This past Sunday, Cool Davis and members of the community gathered in the library to watch the film “Kiss the Ground,” a film explaining how we can save the earth by changing farming and ranching practices. The film promotes a method of farming called regenerative agriculture, which simplifies inputs by eliminating pesticides, herbicides, and industrial fertilizers, and includes no-till farming, where the soil is minimally disturbed in order to prevent the kind of soil erosion you see with traditional tillage.

Modern agricultural practices invented during the Green Revolution such as pesticides, herbicides, and fertilizer have been extremely damaging to the soil, killing the microbes in the earth that not only take carbon from the air, but also give the plants we eat the nutrients we need from them. While these methods allow us to grow a great deal of food, overly tilling and using these methods for years and years results in a breakdown of the soil and can leave it permanently damaged. During the off season, where nothing is growing on these fields, the dirt dries up and the wind kicks up the dust, further eroding the soil.

The film emphasized how saving the soil of the earth can reduce the carbon in the atmosphere, and grow crops that are healthier for us.

Positive solutions and a feeling of hope

Those who watched the film quite enjoyed the overall positive outlook the movie had. Often with media covering climate change there is a sense of doom and helplessness that envelops the whole thing, making it difficult to watch for some. With this movie, however, as they did show that the solution was positive and working already in certain areas, it gave a feeling of hope throughout the film.

Local couple gives it a try

The film also sparked conversation around efforts being made locally to help the environment. A couple that came to watch, Barbara and Robert, own a small piece of land near Davis where they practice no till farming and collect food scraps and compost from local businesses for their farm.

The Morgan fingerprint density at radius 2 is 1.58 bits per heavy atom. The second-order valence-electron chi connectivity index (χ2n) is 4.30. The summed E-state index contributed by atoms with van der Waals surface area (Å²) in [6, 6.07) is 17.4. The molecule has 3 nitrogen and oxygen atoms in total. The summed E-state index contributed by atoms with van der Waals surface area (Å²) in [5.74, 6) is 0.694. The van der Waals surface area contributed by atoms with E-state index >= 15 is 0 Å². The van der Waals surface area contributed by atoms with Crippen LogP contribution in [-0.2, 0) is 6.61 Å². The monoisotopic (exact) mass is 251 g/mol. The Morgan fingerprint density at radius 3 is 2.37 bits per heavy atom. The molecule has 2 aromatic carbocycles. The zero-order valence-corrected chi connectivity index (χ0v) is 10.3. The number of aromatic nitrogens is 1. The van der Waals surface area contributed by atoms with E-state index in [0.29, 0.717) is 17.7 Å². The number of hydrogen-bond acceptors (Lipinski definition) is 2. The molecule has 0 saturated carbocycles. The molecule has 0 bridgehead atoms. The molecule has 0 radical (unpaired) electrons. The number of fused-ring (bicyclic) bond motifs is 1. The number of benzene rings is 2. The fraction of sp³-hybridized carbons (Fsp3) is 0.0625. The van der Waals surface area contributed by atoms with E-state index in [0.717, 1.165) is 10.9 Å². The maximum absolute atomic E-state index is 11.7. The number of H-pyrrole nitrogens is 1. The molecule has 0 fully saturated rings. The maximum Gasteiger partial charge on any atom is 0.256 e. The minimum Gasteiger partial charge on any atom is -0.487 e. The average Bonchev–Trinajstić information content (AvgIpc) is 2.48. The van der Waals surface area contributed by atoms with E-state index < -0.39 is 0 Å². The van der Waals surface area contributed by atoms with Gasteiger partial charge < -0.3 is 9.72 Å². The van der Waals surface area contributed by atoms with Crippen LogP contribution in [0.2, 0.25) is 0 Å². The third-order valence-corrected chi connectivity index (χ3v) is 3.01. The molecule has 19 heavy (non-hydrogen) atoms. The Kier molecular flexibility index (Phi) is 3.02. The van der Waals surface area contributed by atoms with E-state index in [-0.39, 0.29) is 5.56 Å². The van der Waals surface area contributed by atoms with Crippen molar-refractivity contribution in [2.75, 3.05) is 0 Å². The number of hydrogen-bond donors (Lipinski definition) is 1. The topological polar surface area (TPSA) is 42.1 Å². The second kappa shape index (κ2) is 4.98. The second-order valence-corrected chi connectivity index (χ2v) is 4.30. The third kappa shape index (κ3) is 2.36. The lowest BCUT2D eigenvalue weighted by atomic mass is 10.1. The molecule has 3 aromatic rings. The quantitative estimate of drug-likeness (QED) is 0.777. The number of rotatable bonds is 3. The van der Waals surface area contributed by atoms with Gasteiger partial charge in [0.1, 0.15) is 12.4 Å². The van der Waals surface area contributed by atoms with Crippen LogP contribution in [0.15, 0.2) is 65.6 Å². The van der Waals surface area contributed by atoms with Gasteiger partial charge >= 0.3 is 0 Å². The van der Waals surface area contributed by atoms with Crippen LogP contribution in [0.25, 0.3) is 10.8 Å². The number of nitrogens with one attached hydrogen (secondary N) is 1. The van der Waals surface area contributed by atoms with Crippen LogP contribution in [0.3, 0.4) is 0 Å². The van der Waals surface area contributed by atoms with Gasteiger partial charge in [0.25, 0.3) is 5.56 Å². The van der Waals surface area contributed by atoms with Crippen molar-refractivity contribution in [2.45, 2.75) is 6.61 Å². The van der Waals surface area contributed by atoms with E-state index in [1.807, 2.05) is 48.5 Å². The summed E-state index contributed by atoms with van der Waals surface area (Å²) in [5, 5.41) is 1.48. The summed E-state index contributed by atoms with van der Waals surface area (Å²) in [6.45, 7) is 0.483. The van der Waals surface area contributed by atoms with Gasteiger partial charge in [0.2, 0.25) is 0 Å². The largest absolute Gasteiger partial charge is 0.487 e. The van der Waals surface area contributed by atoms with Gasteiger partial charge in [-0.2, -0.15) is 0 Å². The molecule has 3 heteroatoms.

Barbara and Robert also talked briefly about how tillage affects them, as their neighbors do use that method on their farm, which creates a great amount of dust that gets on Barbara’s clothesline. Even on a smaller scale with local farms, tillage has an effect on the environment.

Barbara and Robert brought to the group’s attention that Recology Davis, who make compost out of food waste from the landfill, gives the compost they create for free to any Yolo county resident at certain times of the year, often April and May and sometimes September and October. Outside of those months it is still very cheap, with the only other requirement being that you have to shovel it yourself. Yolo County Landfill Compost CLICK HERE FOR CURRENT AVAILABILITY

A question of capacity and scale

Of course, the film wasn’t perfect, and there were some criticisms about the way the film approached the concept of regenerative farming as well as how they presented evidence to support the method. One of the members of the audience had an issue with how regenerative farming was presented as the end-all-be-all solution to climate change. He felt that it didn’t properly address how these methods were going to be able to properly feed and support the number of people on the planet.

In addition, there was also an issue with the film creating a false equivalence between cows and bison. In the film, they made it a point to say that cows are not as bad for the environment as they’re made out to be and can even be good if managed properly. The film made a comparison between cattle grazing on farms and how wild bison would graze on the plains. The two species, however, are completely different animals. Their diets, how they process their food, and the types of plants they graze on are different and this plays a huge part in the effect they have on the environment.

A new perspective

Though not as nuanced as it could’ve been, overall the group felt that “Kiss the Ground” was a worthwhile watch, providing a new perspective and introduction to a new way of agriculture that they may have not known before.